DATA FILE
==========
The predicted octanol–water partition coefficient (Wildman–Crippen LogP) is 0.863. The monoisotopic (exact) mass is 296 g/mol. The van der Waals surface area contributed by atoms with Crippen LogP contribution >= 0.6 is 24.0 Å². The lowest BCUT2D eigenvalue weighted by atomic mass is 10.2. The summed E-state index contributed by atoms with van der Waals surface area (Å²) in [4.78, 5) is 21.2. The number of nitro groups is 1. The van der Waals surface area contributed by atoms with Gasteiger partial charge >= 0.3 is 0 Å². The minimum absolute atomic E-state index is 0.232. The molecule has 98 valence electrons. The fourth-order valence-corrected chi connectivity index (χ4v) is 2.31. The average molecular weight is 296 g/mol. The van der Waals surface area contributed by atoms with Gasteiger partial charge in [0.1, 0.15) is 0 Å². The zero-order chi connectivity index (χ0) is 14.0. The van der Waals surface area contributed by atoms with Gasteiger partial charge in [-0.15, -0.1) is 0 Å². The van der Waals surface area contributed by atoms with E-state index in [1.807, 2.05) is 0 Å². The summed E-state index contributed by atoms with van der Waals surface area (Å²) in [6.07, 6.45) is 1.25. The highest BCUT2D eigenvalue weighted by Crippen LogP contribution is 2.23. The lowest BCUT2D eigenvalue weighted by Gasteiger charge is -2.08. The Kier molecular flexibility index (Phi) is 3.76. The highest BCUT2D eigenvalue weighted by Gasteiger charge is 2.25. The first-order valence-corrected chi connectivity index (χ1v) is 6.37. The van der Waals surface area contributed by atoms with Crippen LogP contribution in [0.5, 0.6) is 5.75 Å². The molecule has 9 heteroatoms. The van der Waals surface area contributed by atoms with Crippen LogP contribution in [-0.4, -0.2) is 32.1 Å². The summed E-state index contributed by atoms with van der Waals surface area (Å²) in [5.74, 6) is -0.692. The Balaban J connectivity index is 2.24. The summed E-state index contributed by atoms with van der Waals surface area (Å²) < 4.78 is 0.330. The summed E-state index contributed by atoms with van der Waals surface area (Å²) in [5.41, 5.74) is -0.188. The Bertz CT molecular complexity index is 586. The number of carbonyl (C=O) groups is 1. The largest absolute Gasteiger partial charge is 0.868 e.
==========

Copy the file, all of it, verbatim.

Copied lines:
The predicted octanol–water partition coefficient (Wildman–Crippen LogP) is 0.863. The monoisotopic (exact) mass is 296 g/mol. The van der Waals surface area contributed by atoms with Crippen LogP contribution >= 0.6 is 24.0 Å². The lowest BCUT2D eigenvalue weighted by atomic mass is 10.2. The summed E-state index contributed by atoms with van der Waals surface area (Å²) in [4.78, 5) is 21.2. The number of nitro groups is 1. The van der Waals surface area contributed by atoms with Gasteiger partial charge >= 0.3 is 0 Å². The minimum absolute atomic E-state index is 0.232. The molecule has 98 valence electrons. The fourth-order valence-corrected chi connectivity index (χ4v) is 2.31. The average molecular weight is 296 g/mol. The van der Waals surface area contributed by atoms with Gasteiger partial charge in [0.1, 0.15) is 0 Å². The zero-order chi connectivity index (χ0) is 14.0. The van der Waals surface area contributed by atoms with Gasteiger partial charge in [-0.15, -0.1) is 0 Å². The van der Waals surface area contributed by atoms with E-state index in [1.807, 2.05) is 0 Å². The summed E-state index contributed by atoms with van der Waals surface area (Å²) in [6.07, 6.45) is 1.25. The highest BCUT2D eigenvalue weighted by Crippen LogP contribution is 2.23. The lowest BCUT2D eigenvalue weighted by Gasteiger charge is -2.08. The Kier molecular flexibility index (Phi) is 3.76. The highest BCUT2D eigenvalue weighted by Gasteiger charge is 2.25. The first-order valence-corrected chi connectivity index (χ1v) is 6.37. The van der Waals surface area contributed by atoms with Crippen LogP contribution in [0.5, 0.6) is 5.75 Å². The molecule has 9 heteroatoms. The van der Waals surface area contributed by atoms with Crippen LogP contribution in [-0.4, -0.2) is 32.1 Å². The summed E-state index contributed by atoms with van der Waals surface area (Å²) in [5.74, 6) is -0.692. The Balaban J connectivity index is 2.24. The summed E-state index contributed by atoms with van der Waals surface area (Å²) < 4.78 is 0.330. The summed E-state index contributed by atoms with van der Waals surface area (Å²) in [5.41, 5.74) is -0.188. The Bertz CT molecular complexity index is 586. The number of carbonyl (C=O) groups is 1. The largest absolute Gasteiger partial charge is 0.868 e.